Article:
Date: 9 Sep 2019
Source: Migrant Workers Centre
Transiting from white-collar jobs at a mayor’s office in Taiwan to back-breaking labour work in Australian abattoirs is not easy for everyone. But for the young couple of Riza and Roy, they defy parental hopes for stability and embrace their new life in Australia.
Their journey has been a bumpy one. First landed on the southern continent in 2016 as backpackers, then 23-year-old Riza and her husband found themselves in Caboolture, Queensland, a place that wins the nickname of “Horror Hill” for squalid living conditions and poor wages on local farms amongst Taiwanese youngsters who seek higher wages and rich life experiences in Australia.
The pair didn’t have much of a choice but to accept local labour-hire agent’s offer to work on a strawberry farm. But the scheme, or scam rather, was all but well-paid jobs and opportunities to explore new life.
The couple paid the agent $120 per person per week for shared accommodation in a four-bedroom house where usually nine to 16 people lived, plus an extra $5 for transportation to and from the farm per day. But at the same time, work, which was paid by piece rate, was so scarce that during the entire day 50 backpackers must fight for strawberries that would be normally picked up by fewer than 20 people.
“He (the agent) was Taiwanese and he knew he could get away with exploiting Taiwanese backpackers,” said Riza who was shy in front of the camera. “It is a shame that people coming from the same place treat each other like that.”
According to the couple who both had experience in politics because of previous stint at the Mayor’s Office of Taipei, Taiwan’s capital, backpackers in Australia enjoy little workplace rights because of Australian immigration policies.
In their view, the 88 days of rural working requirement to secure their second year’s visa pushed the young foreign workers out of public’s eyes and forced them to relocate more often, thus making safeguarding their rights more difficult.
Riza and Roy quickly fled “Horror Hill” and after various farm gigs in multiple states they found work at an abattoir in Kyneton, 90 kilometres northwest of Melbourne, where pay was better but not entirely on par with the Award and conditions were poor.
“I was a boner, and my wife was doing packaging. Both of us were casuals,” noted Roy, a hurly but gentle man in his early 30s. “I was chopping off legs from as many 600 carcases per day. But the workshop was not designed to handle this level of capacity.”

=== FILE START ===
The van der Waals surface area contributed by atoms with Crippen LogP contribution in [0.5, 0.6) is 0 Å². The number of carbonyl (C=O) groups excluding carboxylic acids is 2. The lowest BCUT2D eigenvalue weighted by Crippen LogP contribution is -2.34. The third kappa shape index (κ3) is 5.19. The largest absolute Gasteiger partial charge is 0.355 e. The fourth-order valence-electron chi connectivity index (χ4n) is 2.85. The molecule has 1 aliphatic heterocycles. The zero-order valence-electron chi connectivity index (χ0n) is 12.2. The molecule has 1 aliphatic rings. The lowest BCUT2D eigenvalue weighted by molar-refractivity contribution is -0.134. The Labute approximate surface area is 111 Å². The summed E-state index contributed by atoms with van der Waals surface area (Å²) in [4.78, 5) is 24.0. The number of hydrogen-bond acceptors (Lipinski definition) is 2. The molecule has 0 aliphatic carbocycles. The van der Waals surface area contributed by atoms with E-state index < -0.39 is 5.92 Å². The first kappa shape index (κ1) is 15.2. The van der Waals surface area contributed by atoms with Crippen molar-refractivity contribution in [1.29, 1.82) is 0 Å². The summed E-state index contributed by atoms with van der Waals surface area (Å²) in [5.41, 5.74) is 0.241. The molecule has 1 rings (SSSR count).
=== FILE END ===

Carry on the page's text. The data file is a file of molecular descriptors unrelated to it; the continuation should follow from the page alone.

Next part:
“Working space in the packaging area was very tight, the boxes were stacked very high, and there was no floor boy to clean the greasy off,” said Riza. “Almost all the female workers were working on the conveyor belt packing meat that was just being boned. Lifting and moving 25 kilograms of meat are not easy for girls.”
“My family is not supportive of us working as labourers at all, but I don’t mind as long we are doing this together as husband and wife,” continued Riza.
It wasn’t before long for Riza and Roy to notice that local staff were paid much better. Roy was paid $24.8 per hour as casual boner, much lower than the Award rate of $34.8 per hour. Plus, according to Riza, the supervisors who were verbally abusive of backpackers dared not to do the same to the Australian workers.
“The majority of Aussie workers were members of the meat workers union,” noted Roy. “I wanted to join the union. Then I looked it up on the internet and got in touch with Sherry from the Migrant Workers Centre to seek help. Many of my Taiwanese workmates didn’t know much about what unions do in Australia and were very sceptical. Unions in Taiwan are weak, but not here.”
Both Roy and Riza later joined the Australasian Meat Industry Employees Union, and MWC is now working with union to advance their underpayment claim.
The couple now work at an e-commerce warehouse where they are correctly paid, and Roy has started an automobile mechanic course at a TAFE in hope to master a trade and be able to settle down in this country where they spent the past three years.
“We don’t want to go back to Taiwan, because wages in Australia are much more decent. We did have some bad experience, but we will keep it in mind and look to the future,” said Riza.